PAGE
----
Accepted answer is no because a case cannot be won if the level of expertise/knowledge required is above that of the average person without an expert to give testimony
Contributory negligence is not a defense to an intentional tort
Medical malpractice could also be a part of Vosburg’s cases, but it does not absolve Putney of his intentional tort
Separates issues of fact from issues of law
Issues of fact is if a reasonable person/jury would find it believable
For issues of law, it is easier to reverse and judge in an appeals court
In this case, Putney did not intend to harm Vosburg (special verdict is where court propounds a series of questions to the jury to answer whereas general verdict is telling them to go and make a decision)
Affirmed by jury in special verdict
Assault requires intent to do harm, so not met; but, also a case of battery
Being “in fault” implies negligence, which Putney was not; so, his action must have been unlawful which means that intention is unlawful
Implied license shows a consent to being in the environment you’re in and the consequences as such (ex: being at recess or playing dodgeball and being touched or hit by balls respectively)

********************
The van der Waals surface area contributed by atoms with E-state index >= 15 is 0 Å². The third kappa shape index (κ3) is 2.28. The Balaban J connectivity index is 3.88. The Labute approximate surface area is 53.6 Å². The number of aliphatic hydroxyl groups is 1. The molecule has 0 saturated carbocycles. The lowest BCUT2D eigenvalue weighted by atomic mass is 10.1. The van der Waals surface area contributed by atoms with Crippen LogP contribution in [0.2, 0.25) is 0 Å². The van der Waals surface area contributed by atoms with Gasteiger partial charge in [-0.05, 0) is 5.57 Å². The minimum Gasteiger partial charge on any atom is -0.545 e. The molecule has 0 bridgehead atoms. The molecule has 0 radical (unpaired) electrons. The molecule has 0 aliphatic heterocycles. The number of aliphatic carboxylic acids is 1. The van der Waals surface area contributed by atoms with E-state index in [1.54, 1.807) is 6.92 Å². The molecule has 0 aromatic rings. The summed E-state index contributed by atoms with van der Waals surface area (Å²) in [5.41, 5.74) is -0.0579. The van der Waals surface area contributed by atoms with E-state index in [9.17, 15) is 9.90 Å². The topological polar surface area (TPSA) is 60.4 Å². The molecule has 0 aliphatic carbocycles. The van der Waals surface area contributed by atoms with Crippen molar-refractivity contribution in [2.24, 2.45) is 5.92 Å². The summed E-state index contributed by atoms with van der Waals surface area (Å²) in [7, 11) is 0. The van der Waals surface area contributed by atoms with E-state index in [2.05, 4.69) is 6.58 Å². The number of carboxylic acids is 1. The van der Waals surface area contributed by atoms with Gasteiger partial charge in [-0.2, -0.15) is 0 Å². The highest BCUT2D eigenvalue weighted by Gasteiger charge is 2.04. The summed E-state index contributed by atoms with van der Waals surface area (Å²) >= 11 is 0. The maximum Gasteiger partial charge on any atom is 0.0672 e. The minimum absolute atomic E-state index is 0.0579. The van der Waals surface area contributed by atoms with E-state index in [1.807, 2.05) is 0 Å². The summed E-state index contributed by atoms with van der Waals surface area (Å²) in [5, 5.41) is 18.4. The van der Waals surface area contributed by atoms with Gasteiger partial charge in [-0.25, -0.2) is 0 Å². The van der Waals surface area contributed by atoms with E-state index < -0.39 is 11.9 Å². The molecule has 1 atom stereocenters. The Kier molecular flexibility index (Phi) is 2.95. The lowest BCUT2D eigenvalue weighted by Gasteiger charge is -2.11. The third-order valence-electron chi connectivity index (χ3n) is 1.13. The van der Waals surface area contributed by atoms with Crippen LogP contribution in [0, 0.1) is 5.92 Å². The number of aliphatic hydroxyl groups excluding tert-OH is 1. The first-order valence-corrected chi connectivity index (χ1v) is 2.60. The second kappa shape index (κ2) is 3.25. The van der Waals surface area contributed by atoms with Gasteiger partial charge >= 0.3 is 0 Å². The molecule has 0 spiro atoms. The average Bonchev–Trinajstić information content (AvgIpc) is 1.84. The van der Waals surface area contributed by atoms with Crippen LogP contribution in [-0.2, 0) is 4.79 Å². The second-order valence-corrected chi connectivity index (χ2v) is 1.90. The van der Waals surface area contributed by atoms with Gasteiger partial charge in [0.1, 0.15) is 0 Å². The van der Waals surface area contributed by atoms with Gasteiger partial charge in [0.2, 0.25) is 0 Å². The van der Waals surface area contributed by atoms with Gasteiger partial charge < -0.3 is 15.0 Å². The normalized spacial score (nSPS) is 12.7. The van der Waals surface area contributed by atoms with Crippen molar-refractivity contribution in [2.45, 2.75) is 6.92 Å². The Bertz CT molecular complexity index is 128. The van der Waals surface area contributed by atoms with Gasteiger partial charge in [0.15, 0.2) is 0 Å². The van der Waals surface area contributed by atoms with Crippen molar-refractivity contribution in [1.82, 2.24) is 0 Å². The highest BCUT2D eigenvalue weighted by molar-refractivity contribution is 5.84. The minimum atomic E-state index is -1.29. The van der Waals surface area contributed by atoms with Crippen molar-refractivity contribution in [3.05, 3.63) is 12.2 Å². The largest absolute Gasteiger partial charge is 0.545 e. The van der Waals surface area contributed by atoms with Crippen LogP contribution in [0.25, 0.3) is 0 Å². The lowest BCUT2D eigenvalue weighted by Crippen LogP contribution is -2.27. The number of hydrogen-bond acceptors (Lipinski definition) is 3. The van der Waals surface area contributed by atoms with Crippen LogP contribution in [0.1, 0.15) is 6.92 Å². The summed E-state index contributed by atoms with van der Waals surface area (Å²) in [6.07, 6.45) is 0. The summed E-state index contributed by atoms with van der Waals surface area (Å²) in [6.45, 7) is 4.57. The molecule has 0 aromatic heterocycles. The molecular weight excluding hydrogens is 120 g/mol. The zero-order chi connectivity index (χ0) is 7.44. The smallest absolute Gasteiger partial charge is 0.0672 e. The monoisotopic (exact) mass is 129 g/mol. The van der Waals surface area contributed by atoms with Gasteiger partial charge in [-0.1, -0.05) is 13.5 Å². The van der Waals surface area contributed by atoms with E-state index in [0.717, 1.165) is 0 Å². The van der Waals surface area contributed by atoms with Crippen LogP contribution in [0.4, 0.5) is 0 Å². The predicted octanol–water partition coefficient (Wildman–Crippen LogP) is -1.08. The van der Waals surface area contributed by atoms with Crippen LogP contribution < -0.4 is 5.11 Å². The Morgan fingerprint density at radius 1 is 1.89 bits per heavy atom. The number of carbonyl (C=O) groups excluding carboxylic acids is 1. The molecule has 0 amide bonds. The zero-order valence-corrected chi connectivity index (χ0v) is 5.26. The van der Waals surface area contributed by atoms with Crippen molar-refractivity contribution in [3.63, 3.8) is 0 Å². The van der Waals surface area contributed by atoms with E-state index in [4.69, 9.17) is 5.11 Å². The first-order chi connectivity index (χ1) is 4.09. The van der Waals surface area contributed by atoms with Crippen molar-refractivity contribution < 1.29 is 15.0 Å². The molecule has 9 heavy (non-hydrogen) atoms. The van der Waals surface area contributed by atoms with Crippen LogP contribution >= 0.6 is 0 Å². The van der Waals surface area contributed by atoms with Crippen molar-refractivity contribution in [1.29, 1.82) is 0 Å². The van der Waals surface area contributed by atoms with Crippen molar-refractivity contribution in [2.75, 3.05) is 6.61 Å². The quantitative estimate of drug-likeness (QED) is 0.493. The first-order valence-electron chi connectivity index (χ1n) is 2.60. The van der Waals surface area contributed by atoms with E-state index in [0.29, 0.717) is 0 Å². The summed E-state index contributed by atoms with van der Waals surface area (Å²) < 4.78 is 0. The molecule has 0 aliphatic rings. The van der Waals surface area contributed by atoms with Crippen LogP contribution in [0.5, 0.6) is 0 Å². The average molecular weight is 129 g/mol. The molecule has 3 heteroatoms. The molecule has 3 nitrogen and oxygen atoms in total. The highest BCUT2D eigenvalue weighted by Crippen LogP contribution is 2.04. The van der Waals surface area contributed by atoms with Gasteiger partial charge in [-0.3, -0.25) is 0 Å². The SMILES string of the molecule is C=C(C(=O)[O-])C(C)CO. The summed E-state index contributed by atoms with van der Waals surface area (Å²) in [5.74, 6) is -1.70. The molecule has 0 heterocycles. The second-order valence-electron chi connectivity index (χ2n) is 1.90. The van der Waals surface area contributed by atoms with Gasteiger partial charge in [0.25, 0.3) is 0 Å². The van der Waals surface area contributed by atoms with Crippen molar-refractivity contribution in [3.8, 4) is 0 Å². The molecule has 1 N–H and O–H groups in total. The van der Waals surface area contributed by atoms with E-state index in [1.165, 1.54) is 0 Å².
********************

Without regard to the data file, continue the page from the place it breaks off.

Role of restatement
RST – battery: harmful contact if an actor 1) acts intending harmful or offensive contact and 2) the acts results in harm (dual intent standard)
Since Putney meant to be offensive and harm resulted, he is liable
What is the person cannot understand the consequence to follow?
RTT – battery: intent required is the intent to cause contact with the person of another. The actor need not intend to cause harm or offend (single intent standard)
Removed offensive part of dual intent
Difference is the same as singular vs dual intent argument
Which do you like better?
Liable for all outcomes from the act of battery
If you commit an intentional tort, you are liable for every damage that occurred
Offensive Contact (RST S18)
An actor is subject to liability to another for battery if 1) he acts intending to cause a harmful or offensive contact with the person of the other or third person, or an imminent apprehension of such a contact and 2) an offensive contact with the person of the other directly or indirectly results